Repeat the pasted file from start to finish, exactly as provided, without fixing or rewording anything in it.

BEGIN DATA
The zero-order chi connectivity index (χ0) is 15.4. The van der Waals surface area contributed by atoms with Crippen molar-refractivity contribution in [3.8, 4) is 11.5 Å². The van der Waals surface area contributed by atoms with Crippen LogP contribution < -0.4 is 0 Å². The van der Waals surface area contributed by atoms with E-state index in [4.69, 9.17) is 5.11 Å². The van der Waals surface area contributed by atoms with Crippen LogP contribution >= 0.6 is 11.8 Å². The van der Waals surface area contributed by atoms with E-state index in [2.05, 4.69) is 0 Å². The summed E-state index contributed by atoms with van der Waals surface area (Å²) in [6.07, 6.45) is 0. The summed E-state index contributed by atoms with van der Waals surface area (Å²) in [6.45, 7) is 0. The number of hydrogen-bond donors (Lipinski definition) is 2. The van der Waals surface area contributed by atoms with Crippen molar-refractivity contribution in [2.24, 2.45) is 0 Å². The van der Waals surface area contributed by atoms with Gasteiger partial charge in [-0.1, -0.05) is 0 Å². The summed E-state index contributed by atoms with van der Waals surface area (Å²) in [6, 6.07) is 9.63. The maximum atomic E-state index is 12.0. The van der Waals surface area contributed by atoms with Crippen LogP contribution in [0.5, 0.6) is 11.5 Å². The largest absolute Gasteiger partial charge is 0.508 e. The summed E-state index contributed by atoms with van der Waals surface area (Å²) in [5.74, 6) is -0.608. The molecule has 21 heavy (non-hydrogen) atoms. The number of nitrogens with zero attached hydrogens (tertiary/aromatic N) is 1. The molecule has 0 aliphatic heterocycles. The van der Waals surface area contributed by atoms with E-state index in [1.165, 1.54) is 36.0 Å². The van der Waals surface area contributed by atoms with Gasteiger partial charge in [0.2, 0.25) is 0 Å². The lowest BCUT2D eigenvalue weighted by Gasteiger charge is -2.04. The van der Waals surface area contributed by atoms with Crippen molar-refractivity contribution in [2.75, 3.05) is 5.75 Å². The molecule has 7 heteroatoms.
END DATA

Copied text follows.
The zero-order chi connectivity index (χ0) is 15.4. The van der Waals surface area contributed by atoms with Crippen molar-refractivity contribution in [3.8, 4) is 11.5 Å². The van der Waals surface area contributed by atoms with Crippen LogP contribution < -0.4 is 0 Å². The van der Waals surface area contributed by atoms with E-state index in [4.69, 9.17) is 5.11 Å². The van der Waals surface area contributed by atoms with Crippen LogP contribution >= 0.6 is 11.8 Å². The van der Waals surface area contributed by atoms with E-state index in [2.05, 4.69) is 0 Å². The summed E-state index contributed by atoms with van der Waals surface area (Å²) in [6.07, 6.45) is 0. The summed E-state index contributed by atoms with van der Waals surface area (Å²) in [6.45, 7) is 0. The number of hydrogen-bond donors (Lipinski definition) is 2. The van der Waals surface area contributed by atoms with Crippen molar-refractivity contribution in [2.24, 2.45) is 0 Å². The van der Waals surface area contributed by atoms with Gasteiger partial charge in [-0.1, -0.05) is 0 Å². The summed E-state index contributed by atoms with van der Waals surface area (Å²) in [6, 6.07) is 9.63. The maximum atomic E-state index is 12.0. The van der Waals surface area contributed by atoms with Crippen LogP contribution in [0.5, 0.6) is 11.5 Å². The largest absolute Gasteiger partial charge is 0.508 e. The summed E-state index contributed by atoms with van der Waals surface area (Å²) in [5.74, 6) is -0.608. The molecule has 21 heavy (non-hydrogen) atoms. The number of nitrogens with zero attached hydrogens (tertiary/aromatic N) is 1. The molecule has 0 aliphatic heterocycles. The van der Waals surface area contributed by atoms with E-state index in [1.165, 1.54) is 36.0 Å². The van der Waals surface area contributed by atoms with Gasteiger partial charge in [0.2, 0.25) is 0 Å². The lowest BCUT2D eigenvalue weighted by Gasteiger charge is -2.04. The van der Waals surface area contributed by atoms with Crippen molar-refractivity contribution in [2.75, 3.05) is 5.75 Å². The molecule has 7 heteroatoms.